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Dromaius novaehollandiae

  • emu
  • emu
  • emu
  • emu
  • emu
  • emu
  • emu
  • emu
  • emu
  • emu

About the Emu

conservation status: least concern

Geographic Range:

range map

Class: Aves
Order: Struthioniformes/Casuariiformes
Family: Dromaiidae
Genus: Dromaius     
Species: novaehollandiae

The emu is the largest bird native to Australia, growing to be about six feet tall. The emu has shaggy brown to grey-brown feathers on its body and small wings. The Emu can run up to 30 miles per hour, changing direction while moving at top speed to evade predators. The emu’s call consists of grunts, drumming, and booming—sounds made possible by an inflatable sack in its neck.

Emu Facts

The emu is a large, flightless bird with shaggy brown to grey-brown feathers; the shafts at the tips of its wing feathers are black; its head and neck are mostly bare and bluish-black in color. Emus have two sets of eyelids: one for blinking and the other to keep dust out.

The emu has small wings on the sides of its body; its feet are three-toed with no toes at the rear of its feet. Its specialized pelvic limb muscles help it run quickly. The body mass of these muscles is equal to the body mass of the wing muscles of flight birds. The emu is the only bird to have calf muscles.

Weight: 66 to 100 pounds—Emus are the tallest bird native to Australia.
Height: 6 feet
Females are larger and heavier than males.

Emus live mainly in savannah woodlands of Australia; they avoid heavily populated areas, dense forests and arid areas.

Food type changes with the seasons, but emus typically eat growing shoots of plants, fruits, insects, small animals, and animal droppings. Emus are seed dispersers.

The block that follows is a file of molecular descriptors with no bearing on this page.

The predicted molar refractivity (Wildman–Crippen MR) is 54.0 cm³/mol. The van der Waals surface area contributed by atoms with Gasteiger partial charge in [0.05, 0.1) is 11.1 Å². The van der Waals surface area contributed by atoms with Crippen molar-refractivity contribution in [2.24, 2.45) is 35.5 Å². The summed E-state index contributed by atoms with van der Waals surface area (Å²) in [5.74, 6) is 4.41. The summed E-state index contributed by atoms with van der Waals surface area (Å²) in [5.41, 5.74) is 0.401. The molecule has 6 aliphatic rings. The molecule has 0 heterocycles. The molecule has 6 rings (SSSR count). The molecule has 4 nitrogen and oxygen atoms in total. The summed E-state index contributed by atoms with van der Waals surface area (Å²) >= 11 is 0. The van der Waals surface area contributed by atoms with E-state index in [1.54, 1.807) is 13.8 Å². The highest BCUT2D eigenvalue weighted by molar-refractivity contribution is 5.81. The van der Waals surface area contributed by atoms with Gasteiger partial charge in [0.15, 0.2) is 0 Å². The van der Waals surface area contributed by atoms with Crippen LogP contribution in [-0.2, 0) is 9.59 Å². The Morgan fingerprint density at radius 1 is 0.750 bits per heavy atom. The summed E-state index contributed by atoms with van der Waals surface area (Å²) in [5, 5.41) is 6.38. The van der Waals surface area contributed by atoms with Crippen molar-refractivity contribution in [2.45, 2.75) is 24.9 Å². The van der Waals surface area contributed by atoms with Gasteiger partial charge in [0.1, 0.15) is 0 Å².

Emus form breeding pairs in December or January and remain a pair for approximately five months. In May or June, they mate every one to two days. Females lays 11 to 20 eggs every two to three days, and the male incubates the eggs for eight weeks. The male incubates the eggs, and during this time he does not eat, drink or defecate. He stands up only to turn the eggs. For survival, he relies on stored body fat and sipping morning dew that can be reached from the nest. Over the weeks of incubation, the male loses about 30 percent of his body fat. After having laid the eggs, the female may mate with other males and lay other clutches. The male emu protects the new chicks, which leave the nest within a few days of hatching and are full-grown within one to two years.

The emu travels to find food and can run up to 30 miles per hour. Emus can change direction while running at top speed to escape predators. More often found as solitary bird, emus sometimes form flocks in order to cooperatively search for food.  Made possible by an inflatable sac in the neck, the emu’s call consists of grunts, drumming, and booming.  During cold weather, their inner layer of feathers provides warmth. They also have multi-folded nasal passages to warm cold air before it goes to the lungs. In hot weather, emus pant to keep cool.

Emus live mainly in savannah woodlands; they avoid heavily populated areas, dense forests and arid areas.

Emus are pray for eagle, lizards, dingoes, and non-native foxes, cats and dogs.

Life Expectancy:
Wild: around 10 years
Captive: 20 or more years